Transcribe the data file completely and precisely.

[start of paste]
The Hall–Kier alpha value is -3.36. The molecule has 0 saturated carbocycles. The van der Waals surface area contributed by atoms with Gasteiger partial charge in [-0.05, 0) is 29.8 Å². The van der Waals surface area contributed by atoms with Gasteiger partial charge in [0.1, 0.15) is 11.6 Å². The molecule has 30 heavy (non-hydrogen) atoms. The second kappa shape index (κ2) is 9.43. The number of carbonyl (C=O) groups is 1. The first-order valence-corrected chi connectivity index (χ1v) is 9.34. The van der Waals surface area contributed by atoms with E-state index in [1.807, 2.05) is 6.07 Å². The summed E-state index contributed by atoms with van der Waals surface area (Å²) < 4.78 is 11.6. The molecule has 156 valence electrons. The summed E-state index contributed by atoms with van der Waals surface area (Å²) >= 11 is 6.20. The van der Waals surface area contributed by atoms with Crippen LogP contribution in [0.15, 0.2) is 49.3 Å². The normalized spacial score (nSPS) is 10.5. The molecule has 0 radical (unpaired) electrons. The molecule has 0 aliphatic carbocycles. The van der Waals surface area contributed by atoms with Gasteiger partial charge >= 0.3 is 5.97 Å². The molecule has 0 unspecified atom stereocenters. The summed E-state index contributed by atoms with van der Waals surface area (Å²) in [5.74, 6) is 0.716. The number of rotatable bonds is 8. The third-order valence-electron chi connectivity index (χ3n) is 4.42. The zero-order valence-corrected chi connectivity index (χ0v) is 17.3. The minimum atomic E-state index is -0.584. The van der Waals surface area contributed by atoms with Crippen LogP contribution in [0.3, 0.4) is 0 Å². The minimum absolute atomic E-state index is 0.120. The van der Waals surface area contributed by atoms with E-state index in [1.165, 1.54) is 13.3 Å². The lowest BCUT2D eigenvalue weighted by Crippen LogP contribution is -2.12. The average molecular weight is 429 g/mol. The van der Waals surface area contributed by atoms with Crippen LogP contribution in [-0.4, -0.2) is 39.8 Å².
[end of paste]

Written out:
The Hall–Kier alpha value is -3.36. The molecule has 0 saturated carbocycles. The van der Waals surface area contributed by atoms with Gasteiger partial charge in [-0.05, 0) is 29.8 Å². The van der Waals surface area contributed by atoms with Gasteiger partial charge in [0.1, 0.15) is 11.6 Å². The molecule has 30 heavy (non-hydrogen) atoms. The second kappa shape index (κ2) is 9.43. The number of carbonyl (C=O) groups is 1. The first-order valence-corrected chi connectivity index (χ1v) is 9.34. The van der Waals surface area contributed by atoms with E-state index in [1.807, 2.05) is 6.07 Å². The summed E-state index contributed by atoms with van der Waals surface area (Å²) < 4.78 is 11.6. The molecule has 156 valence electrons. The summed E-state index contributed by atoms with van der Waals surface area (Å²) >= 11 is 6.20. The van der Waals surface area contributed by atoms with Crippen LogP contribution in [0.15, 0.2) is 49.3 Å². The normalized spacial score (nSPS) is 10.5. The molecule has 0 radical (unpaired) electrons. The molecule has 0 aliphatic carbocycles. The van der Waals surface area contributed by atoms with Gasteiger partial charge >= 0.3 is 5.97 Å². The molecule has 0 unspecified atom stereocenters. The summed E-state index contributed by atoms with van der Waals surface area (Å²) in [5.74, 6) is 0.716. The number of rotatable bonds is 8. The third-order valence-electron chi connectivity index (χ3n) is 4.42. The zero-order valence-corrected chi connectivity index (χ0v) is 17.3. The minimum atomic E-state index is -0.584. The van der Waals surface area contributed by atoms with Crippen LogP contribution in [0.3, 0.4) is 0 Å². The minimum absolute atomic E-state index is 0.120. The van der Waals surface area contributed by atoms with E-state index in [1.165, 1.54) is 13.3 Å². The lowest BCUT2D eigenvalue weighted by Crippen LogP contribution is -2.12. The average molecular weight is 429 g/mol. The van der Waals surface area contributed by atoms with Crippen LogP contribution in [-0.4, -0.2) is 39.8 Å².